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Other labels on the foods you eat

Do you often see labels on foods that say things like "fat-free," "reduced calorie," or "light?" These types of labels are often seen on snack and dessert foods such as potato chips and cookies. Here are some useful definitions for you:

  • Fat–free – less than ½ gram of fat per serving
  • Low–fat – 3 grams or less fat per serving
  • Light – 1/3 fewer calories or half the fat of the regular version
  • Reduced – 25 percent less of the nutrient than the regular version
  • Sugar-free – less than ½ gram of sugars per serving
  • Calorie-free – fewer than 5 calories per serving
  • Cholesterol free – less than 2 mg of cholesterol and 2 or fewer grams of saturated fat per serving
  • High-fiber – 5 grams or more per serving, must also meet standard for "low-fat"
  • Good source of calcium – at least 100 mg calcium per serving

It's important to remember that fat-free doesn't mean calorie free. People tend to think they can eat as much as they want of fat-free foods. Even if you cut fat from your diet, but consume more calories than what you use, you will gain weight. Also fat-free or low-fat foods may contain high amounts of added sugars or sodium to make up for the loss of flavor when fat is removed. For example, a fat-free muffin may be just as high in calories as a regular muffin. So, remember, it is important to read your food labels and compare products.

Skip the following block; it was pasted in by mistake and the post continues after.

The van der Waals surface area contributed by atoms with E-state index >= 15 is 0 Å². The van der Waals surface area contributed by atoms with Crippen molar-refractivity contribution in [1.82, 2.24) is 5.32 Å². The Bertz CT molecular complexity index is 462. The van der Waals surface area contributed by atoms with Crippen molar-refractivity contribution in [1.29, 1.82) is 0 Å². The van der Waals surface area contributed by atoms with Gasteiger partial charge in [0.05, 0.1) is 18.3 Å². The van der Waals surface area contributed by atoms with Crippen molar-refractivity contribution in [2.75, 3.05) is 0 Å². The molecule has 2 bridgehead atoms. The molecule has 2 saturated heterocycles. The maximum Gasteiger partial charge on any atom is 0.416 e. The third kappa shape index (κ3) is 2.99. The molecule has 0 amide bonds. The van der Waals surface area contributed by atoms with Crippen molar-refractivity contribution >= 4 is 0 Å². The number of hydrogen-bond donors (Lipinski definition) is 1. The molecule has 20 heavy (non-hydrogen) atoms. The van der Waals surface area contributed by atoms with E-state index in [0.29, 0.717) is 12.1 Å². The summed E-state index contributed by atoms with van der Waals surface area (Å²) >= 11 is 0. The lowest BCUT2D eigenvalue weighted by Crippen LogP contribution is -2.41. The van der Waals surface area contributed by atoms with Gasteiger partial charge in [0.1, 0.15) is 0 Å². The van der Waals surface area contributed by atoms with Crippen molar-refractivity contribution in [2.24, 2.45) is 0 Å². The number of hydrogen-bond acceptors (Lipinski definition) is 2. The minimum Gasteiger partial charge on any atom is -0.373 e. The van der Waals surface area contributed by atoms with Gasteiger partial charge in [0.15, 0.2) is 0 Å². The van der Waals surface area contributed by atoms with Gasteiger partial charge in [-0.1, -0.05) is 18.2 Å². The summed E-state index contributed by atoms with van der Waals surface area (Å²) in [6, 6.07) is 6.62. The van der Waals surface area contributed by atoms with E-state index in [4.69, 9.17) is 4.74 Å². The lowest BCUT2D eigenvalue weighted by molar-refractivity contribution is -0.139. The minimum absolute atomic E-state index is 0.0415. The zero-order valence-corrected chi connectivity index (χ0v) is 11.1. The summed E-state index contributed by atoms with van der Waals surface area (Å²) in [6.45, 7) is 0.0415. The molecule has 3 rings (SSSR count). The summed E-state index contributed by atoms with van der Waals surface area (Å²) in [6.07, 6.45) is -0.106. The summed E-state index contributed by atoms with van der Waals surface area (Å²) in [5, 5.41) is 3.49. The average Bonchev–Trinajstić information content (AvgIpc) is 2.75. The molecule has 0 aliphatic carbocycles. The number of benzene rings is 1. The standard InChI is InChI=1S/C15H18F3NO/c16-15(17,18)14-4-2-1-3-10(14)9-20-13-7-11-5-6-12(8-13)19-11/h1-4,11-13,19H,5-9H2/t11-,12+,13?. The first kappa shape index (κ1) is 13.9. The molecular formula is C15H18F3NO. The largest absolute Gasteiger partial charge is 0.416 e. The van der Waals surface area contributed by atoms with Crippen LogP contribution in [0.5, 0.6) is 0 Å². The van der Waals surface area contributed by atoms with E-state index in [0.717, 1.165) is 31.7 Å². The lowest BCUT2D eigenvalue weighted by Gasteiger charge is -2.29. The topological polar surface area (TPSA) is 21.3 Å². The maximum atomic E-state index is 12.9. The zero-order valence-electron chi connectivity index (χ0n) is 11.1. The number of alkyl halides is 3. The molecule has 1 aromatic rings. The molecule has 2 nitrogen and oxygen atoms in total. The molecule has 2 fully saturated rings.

WebMD Public Information from the U.S. Department of Health and Human Services

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